Now, it would seem that nothing would top meeting my favorite princess, as well as the Mouse himself. In my 4-year-old mind, that simply wasn't the case. I had grown up completely addicted to "A Goofy Movie," one of Disney's lesser-known animated films. Max Goof, Goofy's son, was, and once again still is, my all-time favorite Disney character. I was on a mission — if Max was at Disney World, I was going to see him. Sure enough, we were able to locate him in the meet-and-greet area that bordered yet another part of the old 20,000 Leagues area. This was a place where characters would rotate throughout the day, so it was not guaranteed that the character you were looking for would be there. We just got very lucky. To this day, I have never had a character experience that topped meeting Max. It was as though my favorite character, not to mention favorite stuffed animal back home, had somehow come to life, waiting for me to see him at Disney World. I remember running up to him and giving him the biggest hug my short 4-year-old arms could manage. I really didn't want to leave when our turn was over! Sadly, this is a character experience that is seldom found in the Disney parks anymore. I did encounter him once in 2010 at the Epcot Character Spot, though we did not have time to stop for pictures and hugs. If I were ever to find Max in the parks again, I can guarantee that I'd react in a way very similar to my 4-year-old self! Meeting the characters was one of the highlights of this vacation, but my most magical memory was yet to be made.

In honor of the 25th anniversary, Disney introduced the "Remember the Magic" parade, a show that paid tribute to all of Walt Disney World's returning guests, as well as those who, like myself, were visiting for the first time. This parade also introduced a first for parades at Disney World: audience participation. Those who showed up early to claim their spots could possibly be picked to take part in one of the "street parties" that would occur in certain parts of the parade route. As a child, this parade was simply incredible. All the floats appeared to be massive and were awe-inspiring. I was delighted to see all of my favorite characters making appearances in the parade. I clearly remember the dancing fish that signaled the arrival of Ariel. She was the character I was most excited to see make her way down Main Street. She was atop her giant clamshell, surrounded by Sebastian and other Under the Sea creatures. While the Little Mermaid was the float that I was most excited to see, the remaining cast of characters was just as memorable. The parade opened with the "Remember the Magic" float, a giant shimmering castle that carried Mickey, Minnie, Cinderella, Chip and Dale, and other classic characters. There was the Be Our Guest float, featuring Belle, the Beast, Lumiere, and my favorite part, all the dancing flatware. Aladdin, Jasmine, the Genie, The Carpet, and even Jafar appeared in their own float, as if coming straight from Agrabah. The cast of the Lion King made an appearance, riding down the street on Pride Rock. Finally, the parade closed out with the incredible Enchanted Forest float, featuring a plethora of Disney characters, including Alice, Mary Poppins, Pocahontas, all seven dwarfs, and the entire gang from the 100 Acre Wood.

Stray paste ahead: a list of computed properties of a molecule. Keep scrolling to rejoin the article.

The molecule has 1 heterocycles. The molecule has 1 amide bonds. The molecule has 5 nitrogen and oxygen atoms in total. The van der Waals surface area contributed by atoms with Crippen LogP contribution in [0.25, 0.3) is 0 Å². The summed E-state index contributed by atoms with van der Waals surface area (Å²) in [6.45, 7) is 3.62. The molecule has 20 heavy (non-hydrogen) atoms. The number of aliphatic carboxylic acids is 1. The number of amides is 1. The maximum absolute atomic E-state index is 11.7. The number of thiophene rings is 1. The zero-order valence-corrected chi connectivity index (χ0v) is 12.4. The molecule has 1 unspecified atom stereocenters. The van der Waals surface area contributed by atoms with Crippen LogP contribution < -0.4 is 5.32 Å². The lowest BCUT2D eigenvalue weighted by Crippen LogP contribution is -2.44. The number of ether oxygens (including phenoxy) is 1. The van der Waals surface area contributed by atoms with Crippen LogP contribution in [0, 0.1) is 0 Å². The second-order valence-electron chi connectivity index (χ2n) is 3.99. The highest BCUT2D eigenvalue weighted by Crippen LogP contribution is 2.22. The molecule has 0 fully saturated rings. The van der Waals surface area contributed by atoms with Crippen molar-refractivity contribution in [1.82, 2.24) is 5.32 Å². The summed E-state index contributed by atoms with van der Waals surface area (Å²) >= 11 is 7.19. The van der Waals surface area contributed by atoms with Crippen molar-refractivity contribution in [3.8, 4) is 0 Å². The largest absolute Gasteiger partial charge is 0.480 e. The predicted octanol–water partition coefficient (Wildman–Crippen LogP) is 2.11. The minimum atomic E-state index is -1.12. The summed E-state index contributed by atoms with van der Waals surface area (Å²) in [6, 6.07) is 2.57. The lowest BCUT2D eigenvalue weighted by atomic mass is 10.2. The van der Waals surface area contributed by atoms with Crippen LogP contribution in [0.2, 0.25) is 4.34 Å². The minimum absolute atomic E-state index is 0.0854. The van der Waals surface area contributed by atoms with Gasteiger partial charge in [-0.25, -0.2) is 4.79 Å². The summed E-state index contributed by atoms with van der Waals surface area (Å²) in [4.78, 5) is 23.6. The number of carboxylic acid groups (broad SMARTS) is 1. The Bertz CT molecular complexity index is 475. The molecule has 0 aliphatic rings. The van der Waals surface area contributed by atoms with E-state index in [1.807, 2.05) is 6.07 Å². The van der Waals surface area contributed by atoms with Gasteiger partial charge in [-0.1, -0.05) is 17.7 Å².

Watching the parade was a very magical experience, but what was even more magical and memorable was that I was given the opportunity to be IN the parade. I was in the opening "Remember the Magic" street party. My cousins and I were all selected to participate, making the experience that much better. During this segment of the parade, they reenacted the ballroom scene from Cinderella, meaning that we got a chance to waltz to "So This is Love" and polka to "Bibbidi-Bobbidi-Boo" with all of the Royal Subjects, as well as Mickey, Minnie, Chip and Dale, Donald, Goofy, and Cinderella herself. At the time, I didn't understand what an incredible opportunity it was to participate in the parade. All I knew was that I was having a good time, despite the fact that I had trouble getting all the steps down! Fifteen years later, I've finally realized what a big deal it was, getting chosen to be in the parade. I still love being able to tell people that I've been in a Disney parade!

This magical trip was by no means my last; since 1997, I've made nine more trips to the World, taken a Disney Cruise, and have made the pilgrimage to Disneyland, the place where it all started. I've grown to love Disney World so much that I hope to spend a semester of college working there on the Disney College Program. No matter how many times I visit, the magic never fades. However, I don't think that anything will be able to top my very first trip. I was young enough that I believed every experience was real, no Imagineers or Cast Members required. Also, there is no way to describe the feeling of seeing Disney World for the first time. I was in such complete awe the entire trip, trying to take it all in at once. Taking such a milestone trip during one of Disney's largest celebrations took an already incredible vacation and put it over the top. I visited during the Millennium Celebration, as well as Walt's 100th Birthday celebration, but neither quite compared to the 25th anniversary. I would love to see Disney go this all-out for an anniversary again! With the 50th anniversary fewer than 10 years away, I truly hope that another larger-than-life celebration may be something that we may be seeing in the not-so-distant future.



Magic Kingdom's 25th Anniversary:

Mickey's Toontown Fair:

Original Ariel's Grotto

Do you have photos of the Remember the Magic Parade that we can add to our archives? Please send them to



Samantha Sullivan

Samantha Sullivan has been a Disney fan for as long as she can remember, growing up in a family that loves it as much as she does! She's been to the World 10 times thus far and became a proud Disney Vacation Club member in 2009. While she's currently enjoying studying Strategic Communications at the University of Minnesota Twin Cities, she's hoping to spend the summer and fall of 2013 in Orlando as part of the Disney College Program. After graduation, she plans to pursue her dream of establishing a career within The Walt Disney Company.


Editor's Note: This story/information was accurate when it was published. Please be sure to confirm all current rates, information and other details before planning your trip.